Referring now to the drawings with greater particularity, there is shown in FIG. 1 a strain-relief, fiber optic component housing assembly 10 having an elongated, substantially tubular body 12 with a longitudinal axis 14. The body 12 has a first internal portion 16 for mounting a component 18; e.g., a fiber optic splice of the type shown in U.S. Pat. No. 4,257,674. The first internal portion is centrally located.

Second internal portions 20a and 20b are positioned on either side of central portion 16.

Each of the second internal portions has, respectively, an inner circumferential wall 22a, 22b, provided with a plurality of inwardly projecting, radially spaced ribs 24a, 24b. The ribs are preferably "V" shaped in cross-section and have a given longitudinal extent when measured along the longitudinal axis 14.

Optical fiber cables 26 are positioned in the housing body 12 substantially along the axis 14. A fibrous strength material 30, which can be woven Kevlar, surrounds the core and a covering material 32 surrounds the fibrous material.

The fibers 28 terminate in component 18, which as noted above, can be a splice of the type shown in U.S. Pat. No. 4,257,674 and comprising elastomeric portions 34, 36 enclosed in a glass tube 38 (see FIG. 3).

A pair of strain-relief subassemblies 40a and 40b are also provided. The subassemblies 40a and 40b each include a first tubular member 42 (seen most clearly in FIGS. 2 and 4) having an inside diameter matching the outside diameter of cable 26. The outside diameter 44 of member 42 is roughened, as by knurling. The member 42 is fitted over cable 26 and fibrous material 30 is folded thereover to engage the roughened surface 44. A second tubular member 46 has an inside diameter formed to fit over the fibrous material 30 and first tubular member 42 and is positioned thereover and fixed thereto, as by crimping. Engaging means 48 is provided at one end of second tubular member 42 and can be an annular flange 50.

To insure a firm bond between the first and second tubular members and the fibrous material, while insuring that the fiber 28 not be distorted, the first tubular member 42 is formed from a relatively non-compressible material, e.g., steel; and the second tubular member 46 is formed from a relatively compressible material, e.g., brass.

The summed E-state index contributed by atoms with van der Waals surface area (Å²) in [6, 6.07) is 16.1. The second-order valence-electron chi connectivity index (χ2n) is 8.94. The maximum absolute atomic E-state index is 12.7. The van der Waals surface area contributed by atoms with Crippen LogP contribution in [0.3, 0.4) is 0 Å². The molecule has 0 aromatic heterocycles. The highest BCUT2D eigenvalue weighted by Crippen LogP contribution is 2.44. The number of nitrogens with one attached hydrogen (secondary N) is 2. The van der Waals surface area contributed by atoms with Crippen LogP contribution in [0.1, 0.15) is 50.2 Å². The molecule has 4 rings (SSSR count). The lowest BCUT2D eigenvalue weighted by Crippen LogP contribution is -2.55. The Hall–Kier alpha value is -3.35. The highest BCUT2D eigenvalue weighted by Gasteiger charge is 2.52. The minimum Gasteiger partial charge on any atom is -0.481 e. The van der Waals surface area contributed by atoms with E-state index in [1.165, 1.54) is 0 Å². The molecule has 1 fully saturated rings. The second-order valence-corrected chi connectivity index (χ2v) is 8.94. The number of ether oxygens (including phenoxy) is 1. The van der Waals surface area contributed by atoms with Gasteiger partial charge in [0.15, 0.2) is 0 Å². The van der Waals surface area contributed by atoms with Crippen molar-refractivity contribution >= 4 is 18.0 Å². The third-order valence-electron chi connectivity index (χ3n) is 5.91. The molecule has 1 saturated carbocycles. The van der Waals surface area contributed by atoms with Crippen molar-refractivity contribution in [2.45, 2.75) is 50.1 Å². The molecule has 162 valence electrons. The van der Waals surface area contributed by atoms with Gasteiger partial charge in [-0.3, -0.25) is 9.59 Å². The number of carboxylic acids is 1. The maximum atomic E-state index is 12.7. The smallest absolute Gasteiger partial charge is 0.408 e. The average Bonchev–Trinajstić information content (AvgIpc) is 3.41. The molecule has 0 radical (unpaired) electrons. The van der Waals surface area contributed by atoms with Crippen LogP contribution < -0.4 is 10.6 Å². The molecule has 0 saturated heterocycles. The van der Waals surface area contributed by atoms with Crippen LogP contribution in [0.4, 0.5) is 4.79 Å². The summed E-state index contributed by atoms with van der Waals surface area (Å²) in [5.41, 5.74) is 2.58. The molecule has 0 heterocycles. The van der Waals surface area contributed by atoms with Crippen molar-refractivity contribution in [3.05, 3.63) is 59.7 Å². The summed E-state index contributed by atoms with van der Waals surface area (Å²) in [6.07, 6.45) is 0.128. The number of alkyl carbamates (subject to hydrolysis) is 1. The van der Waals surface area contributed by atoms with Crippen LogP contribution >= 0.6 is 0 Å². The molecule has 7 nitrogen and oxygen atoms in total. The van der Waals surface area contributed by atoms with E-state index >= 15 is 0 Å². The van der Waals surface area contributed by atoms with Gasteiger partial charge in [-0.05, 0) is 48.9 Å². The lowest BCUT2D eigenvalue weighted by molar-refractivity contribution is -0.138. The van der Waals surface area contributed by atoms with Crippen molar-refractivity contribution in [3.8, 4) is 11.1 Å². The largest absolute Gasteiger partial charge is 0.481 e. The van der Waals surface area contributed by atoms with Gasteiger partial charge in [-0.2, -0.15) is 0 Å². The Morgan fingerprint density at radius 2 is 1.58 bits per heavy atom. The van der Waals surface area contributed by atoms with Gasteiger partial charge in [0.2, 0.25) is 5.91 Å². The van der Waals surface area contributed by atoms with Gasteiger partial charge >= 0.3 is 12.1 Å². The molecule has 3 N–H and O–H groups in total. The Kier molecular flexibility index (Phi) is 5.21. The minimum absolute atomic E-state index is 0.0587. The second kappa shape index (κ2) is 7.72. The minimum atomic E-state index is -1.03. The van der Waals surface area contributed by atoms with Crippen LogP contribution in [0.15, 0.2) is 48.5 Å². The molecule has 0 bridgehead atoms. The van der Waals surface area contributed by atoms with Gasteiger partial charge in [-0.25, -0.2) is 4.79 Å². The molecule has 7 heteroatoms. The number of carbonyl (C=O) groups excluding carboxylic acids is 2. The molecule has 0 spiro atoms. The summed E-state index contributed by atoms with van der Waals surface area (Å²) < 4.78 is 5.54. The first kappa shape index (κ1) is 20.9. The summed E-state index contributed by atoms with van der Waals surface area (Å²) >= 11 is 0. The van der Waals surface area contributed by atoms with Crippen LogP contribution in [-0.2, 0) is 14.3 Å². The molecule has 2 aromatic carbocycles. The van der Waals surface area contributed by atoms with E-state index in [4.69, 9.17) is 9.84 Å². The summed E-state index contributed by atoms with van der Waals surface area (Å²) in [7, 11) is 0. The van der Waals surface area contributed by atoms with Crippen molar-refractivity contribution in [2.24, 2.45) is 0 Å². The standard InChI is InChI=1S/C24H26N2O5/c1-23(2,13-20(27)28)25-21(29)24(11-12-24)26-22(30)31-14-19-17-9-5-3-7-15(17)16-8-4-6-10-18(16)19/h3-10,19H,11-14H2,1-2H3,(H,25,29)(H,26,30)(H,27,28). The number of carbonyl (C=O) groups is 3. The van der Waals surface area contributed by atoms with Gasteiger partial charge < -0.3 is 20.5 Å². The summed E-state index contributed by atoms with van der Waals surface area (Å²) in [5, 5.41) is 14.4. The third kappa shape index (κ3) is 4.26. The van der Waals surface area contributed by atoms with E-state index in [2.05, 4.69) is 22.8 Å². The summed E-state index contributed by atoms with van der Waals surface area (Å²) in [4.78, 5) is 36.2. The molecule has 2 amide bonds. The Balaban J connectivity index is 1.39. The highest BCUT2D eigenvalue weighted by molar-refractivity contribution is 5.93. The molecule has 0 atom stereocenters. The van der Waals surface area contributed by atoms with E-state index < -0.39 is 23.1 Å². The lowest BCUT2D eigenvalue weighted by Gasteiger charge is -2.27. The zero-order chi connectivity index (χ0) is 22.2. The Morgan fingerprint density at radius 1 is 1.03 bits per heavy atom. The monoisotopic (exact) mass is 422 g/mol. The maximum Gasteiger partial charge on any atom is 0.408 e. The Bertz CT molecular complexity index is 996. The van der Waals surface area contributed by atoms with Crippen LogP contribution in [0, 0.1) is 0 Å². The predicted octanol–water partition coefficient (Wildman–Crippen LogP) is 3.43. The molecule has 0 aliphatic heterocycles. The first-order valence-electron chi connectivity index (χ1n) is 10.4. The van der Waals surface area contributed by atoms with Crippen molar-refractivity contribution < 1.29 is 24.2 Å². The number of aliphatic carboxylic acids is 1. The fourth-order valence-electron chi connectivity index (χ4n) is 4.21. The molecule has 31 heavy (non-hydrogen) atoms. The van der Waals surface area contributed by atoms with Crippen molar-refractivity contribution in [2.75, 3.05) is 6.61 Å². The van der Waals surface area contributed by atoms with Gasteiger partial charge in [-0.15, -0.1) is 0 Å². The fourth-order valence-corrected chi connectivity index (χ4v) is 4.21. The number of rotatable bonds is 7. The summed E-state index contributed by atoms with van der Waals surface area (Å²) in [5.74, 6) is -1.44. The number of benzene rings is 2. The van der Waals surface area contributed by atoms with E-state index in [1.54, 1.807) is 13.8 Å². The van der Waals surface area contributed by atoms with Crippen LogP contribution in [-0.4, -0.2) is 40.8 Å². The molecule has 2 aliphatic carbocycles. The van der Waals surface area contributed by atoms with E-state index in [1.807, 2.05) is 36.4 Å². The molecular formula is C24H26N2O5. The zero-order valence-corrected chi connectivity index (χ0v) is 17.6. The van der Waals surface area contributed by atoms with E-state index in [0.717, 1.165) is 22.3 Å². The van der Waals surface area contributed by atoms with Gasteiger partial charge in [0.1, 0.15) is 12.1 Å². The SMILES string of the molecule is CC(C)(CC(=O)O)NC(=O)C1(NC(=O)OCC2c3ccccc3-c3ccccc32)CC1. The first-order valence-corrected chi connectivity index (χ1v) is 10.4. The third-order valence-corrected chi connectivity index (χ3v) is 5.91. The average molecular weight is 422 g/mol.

The housing assembly body 12, which can be a suitable plastic or hard rubber material, can be formed in two longitudinal halves 12a and 12b, as shown in FIG. 5, which can be joined by bolts 52 and nuts 54; or as a hinged assembly 12c such as is shown in FIG. 6. The latter assembly can be held together with plastic ties 55 (see FIG. 1) or, if environmental integrity is necessary, the halves can be cemented. Prior to joining the halves together, a fiber optic component 18 is placed within first internal portion 16 of tubular body 12 whereat it is cushioned by ribs 56 (see FIG. 3).

The strain-relief subassemblies 40a and 40b are fitted into the second internal portions 20a and 20b respectively, and the housing halves joined together. The joining forces the external edge of flanges 50 to penetrate the ribs 24a and 24b, thus providing strain relief for the enclosed component 18.

Additional strain relief can be provided by forming the terminal ends 56a and 56b with at least one cable biting portion 58, which can be in the form of a reduced diameter.

There is thus provided a new housing; a new strain-relief subassembly; and a new component housing assembly.

The strain is applied to the fibrous material during sustained pulls and stresses.

The housing is reusable, and the location of the strain-relief subassemblies on the cable is not critical so long as the flanges 50 will engage the crush ribs 24a and 24b.

The knurled first member allows the fibrous material to be displaced between the grooves, making an extremely tight and secure connection.

When the fiber optic component to be enclosed is a splice, the entire splice and strain-relief can be accomplished and then placed into the housing.

Accordingly, while there have been shown and described what are at present considered to be the preferred embodiments of the invention, it will be apparent to those skilled in the art that various changes and modifications can be made herein without departing from the scope of the invention as defined by the appended claims.

Patent Citations
Cited PatentFiling datePublication dateApplicantTitle
US4134641 *May 17, 1977Jan 16, 1979International Telephone & Telegraph Corp.Self centering connector design
US4183615 *Mar 18, 1977Jan 15, 1980Smiths Industries LimitedCouplings and terminals for optical waveguides
US4193665 *Mar 1, 1976Mar 18, 1980International Telephone And Telegraph CorporationFiber optic contact alignment device
US4579418 *Jun 22, 1983Apr 1, 1986SocapexPlug for an optical-fiber connector and a connector equipped with said plug
US4636034 *Apr 4, 1985Jan 13, 1987Dai-Ichi Seiko Co., Ltd.Optical connector for optical fiber cables
Referenced by
Citing PatentFiling datePublication dateApplicantTitle
US4928004 *Jun 20, 1988May 22, 1990Center For Innovative TechnologyMethod and apparatus for sensing strain